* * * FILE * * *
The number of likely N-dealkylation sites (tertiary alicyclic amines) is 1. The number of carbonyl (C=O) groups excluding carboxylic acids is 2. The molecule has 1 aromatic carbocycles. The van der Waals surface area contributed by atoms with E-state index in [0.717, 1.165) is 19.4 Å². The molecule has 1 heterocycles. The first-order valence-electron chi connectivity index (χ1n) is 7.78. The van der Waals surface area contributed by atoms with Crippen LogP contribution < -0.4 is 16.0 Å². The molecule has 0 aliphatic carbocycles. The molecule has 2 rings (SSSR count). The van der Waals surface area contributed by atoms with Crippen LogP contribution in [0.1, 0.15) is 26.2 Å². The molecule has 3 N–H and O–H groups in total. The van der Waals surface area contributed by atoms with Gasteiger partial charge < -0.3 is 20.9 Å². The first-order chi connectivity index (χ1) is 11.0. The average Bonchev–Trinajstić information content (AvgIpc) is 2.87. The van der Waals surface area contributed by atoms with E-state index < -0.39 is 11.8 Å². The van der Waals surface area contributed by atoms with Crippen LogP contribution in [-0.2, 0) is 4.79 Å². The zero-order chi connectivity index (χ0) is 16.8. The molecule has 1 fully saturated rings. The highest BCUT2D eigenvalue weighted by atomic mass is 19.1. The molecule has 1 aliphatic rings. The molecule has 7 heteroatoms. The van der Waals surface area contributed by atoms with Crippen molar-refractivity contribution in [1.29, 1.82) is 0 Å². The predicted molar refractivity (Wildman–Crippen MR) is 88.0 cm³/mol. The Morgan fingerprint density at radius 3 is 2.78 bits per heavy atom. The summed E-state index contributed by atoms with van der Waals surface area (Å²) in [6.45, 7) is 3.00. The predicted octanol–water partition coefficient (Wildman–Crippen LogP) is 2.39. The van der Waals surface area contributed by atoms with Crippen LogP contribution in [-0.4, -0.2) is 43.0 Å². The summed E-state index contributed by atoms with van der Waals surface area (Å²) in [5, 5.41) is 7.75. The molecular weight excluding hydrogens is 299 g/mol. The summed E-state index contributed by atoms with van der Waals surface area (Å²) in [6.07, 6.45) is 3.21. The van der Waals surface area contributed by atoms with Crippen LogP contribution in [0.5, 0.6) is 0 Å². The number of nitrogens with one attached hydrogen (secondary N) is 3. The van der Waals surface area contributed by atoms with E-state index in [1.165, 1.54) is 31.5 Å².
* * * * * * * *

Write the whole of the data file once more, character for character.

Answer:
The number of likely N-dealkylation sites (tertiary alicyclic amines) is 1. The number of carbonyl (C=O) groups excluding carboxylic acids is 2. The molecule has 1 aromatic carbocycles. The van der Waals surface area contributed by atoms with E-state index in [0.717, 1.165) is 19.4 Å². The molecule has 1 heterocycles. The first-order valence-electron chi connectivity index (χ1n) is 7.78. The van der Waals surface area contributed by atoms with Crippen LogP contribution < -0.4 is 16.0 Å². The molecule has 0 aliphatic carbocycles. The molecule has 2 rings (SSSR count). The van der Waals surface area contributed by atoms with Crippen LogP contribution in [0.1, 0.15) is 26.2 Å². The molecule has 3 N–H and O–H groups in total. The van der Waals surface area contributed by atoms with Gasteiger partial charge < -0.3 is 20.9 Å². The first-order chi connectivity index (χ1) is 11.0. The average Bonchev–Trinajstić information content (AvgIpc) is 2.87. The van der Waals surface area contributed by atoms with E-state index < -0.39 is 11.8 Å². The van der Waals surface area contributed by atoms with Crippen LogP contribution in [-0.2, 0) is 4.79 Å². The zero-order chi connectivity index (χ0) is 16.8. The molecule has 1 fully saturated rings. The highest BCUT2D eigenvalue weighted by atomic mass is 19.1. The molecule has 1 aliphatic rings. The molecule has 7 heteroatoms. The van der Waals surface area contributed by atoms with Crippen molar-refractivity contribution in [1.29, 1.82) is 0 Å². The predicted molar refractivity (Wildman–Crippen MR) is 88.0 cm³/mol. The Morgan fingerprint density at radius 3 is 2.78 bits per heavy atom. The summed E-state index contributed by atoms with van der Waals surface area (Å²) in [6.45, 7) is 3.00. The predicted octanol–water partition coefficient (Wildman–Crippen LogP) is 2.39. The van der Waals surface area contributed by atoms with Crippen LogP contribution in [-0.4, -0.2) is 43.0 Å². The summed E-state index contributed by atoms with van der Waals surface area (Å²) in [5, 5.41) is 7.75. The molecular weight excluding hydrogens is 299 g/mol. The summed E-state index contributed by atoms with van der Waals surface area (Å²) in [6.07, 6.45) is 3.21. The van der Waals surface area contributed by atoms with Crippen LogP contribution in [0.5, 0.6) is 0 Å². The number of nitrogens with one attached hydrogen (secondary N) is 3. The van der Waals surface area contributed by atoms with E-state index in [1.165, 1.54) is 31.5 Å².